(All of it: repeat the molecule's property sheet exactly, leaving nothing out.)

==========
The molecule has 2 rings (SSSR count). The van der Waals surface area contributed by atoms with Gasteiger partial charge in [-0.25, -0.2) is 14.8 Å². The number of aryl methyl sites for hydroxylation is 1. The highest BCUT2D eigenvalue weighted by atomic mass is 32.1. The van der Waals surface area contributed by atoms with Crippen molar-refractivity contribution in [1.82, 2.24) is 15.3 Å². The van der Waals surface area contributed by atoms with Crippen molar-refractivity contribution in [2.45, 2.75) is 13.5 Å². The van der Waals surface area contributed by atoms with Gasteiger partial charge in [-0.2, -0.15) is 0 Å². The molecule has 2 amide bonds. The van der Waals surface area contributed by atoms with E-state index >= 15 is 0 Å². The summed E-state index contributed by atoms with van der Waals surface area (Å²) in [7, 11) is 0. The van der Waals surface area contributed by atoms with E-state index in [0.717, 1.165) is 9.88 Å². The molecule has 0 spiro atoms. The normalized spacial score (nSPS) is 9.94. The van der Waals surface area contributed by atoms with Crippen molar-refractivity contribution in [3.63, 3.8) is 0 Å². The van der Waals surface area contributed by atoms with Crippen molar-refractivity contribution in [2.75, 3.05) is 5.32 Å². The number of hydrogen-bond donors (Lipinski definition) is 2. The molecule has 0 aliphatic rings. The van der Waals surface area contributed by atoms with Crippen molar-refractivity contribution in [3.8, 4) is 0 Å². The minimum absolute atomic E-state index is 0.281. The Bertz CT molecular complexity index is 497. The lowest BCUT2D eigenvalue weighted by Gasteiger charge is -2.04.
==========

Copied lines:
The molecule has 2 rings (SSSR count). The van der Waals surface area contributed by atoms with Gasteiger partial charge in [-0.25, -0.2) is 14.8 Å². The number of aryl methyl sites for hydroxylation is 1. The highest BCUT2D eigenvalue weighted by atomic mass is 32.1. The van der Waals surface area contributed by atoms with Crippen molar-refractivity contribution in [1.82, 2.24) is 15.3 Å². The van der Waals surface area contributed by atoms with Crippen molar-refractivity contribution in [2.45, 2.75) is 13.5 Å². The van der Waals surface area contributed by atoms with Gasteiger partial charge in [-0.2, -0.15) is 0 Å². The molecule has 2 amide bonds. The van der Waals surface area contributed by atoms with E-state index >= 15 is 0 Å². The summed E-state index contributed by atoms with van der Waals surface area (Å²) in [7, 11) is 0. The van der Waals surface area contributed by atoms with E-state index in [0.717, 1.165) is 9.88 Å². The molecule has 0 spiro atoms. The normalized spacial score (nSPS) is 9.94. The van der Waals surface area contributed by atoms with Crippen molar-refractivity contribution in [3.63, 3.8) is 0 Å². The van der Waals surface area contributed by atoms with Crippen molar-refractivity contribution in [2.75, 3.05) is 5.32 Å². The number of hydrogen-bond donors (Lipinski definition) is 2. The molecule has 0 aliphatic rings. The van der Waals surface area contributed by atoms with Crippen molar-refractivity contribution in [3.8, 4) is 0 Å². The minimum absolute atomic E-state index is 0.281. The Bertz CT molecular complexity index is 497. The lowest BCUT2D eigenvalue weighted by Gasteiger charge is -2.04.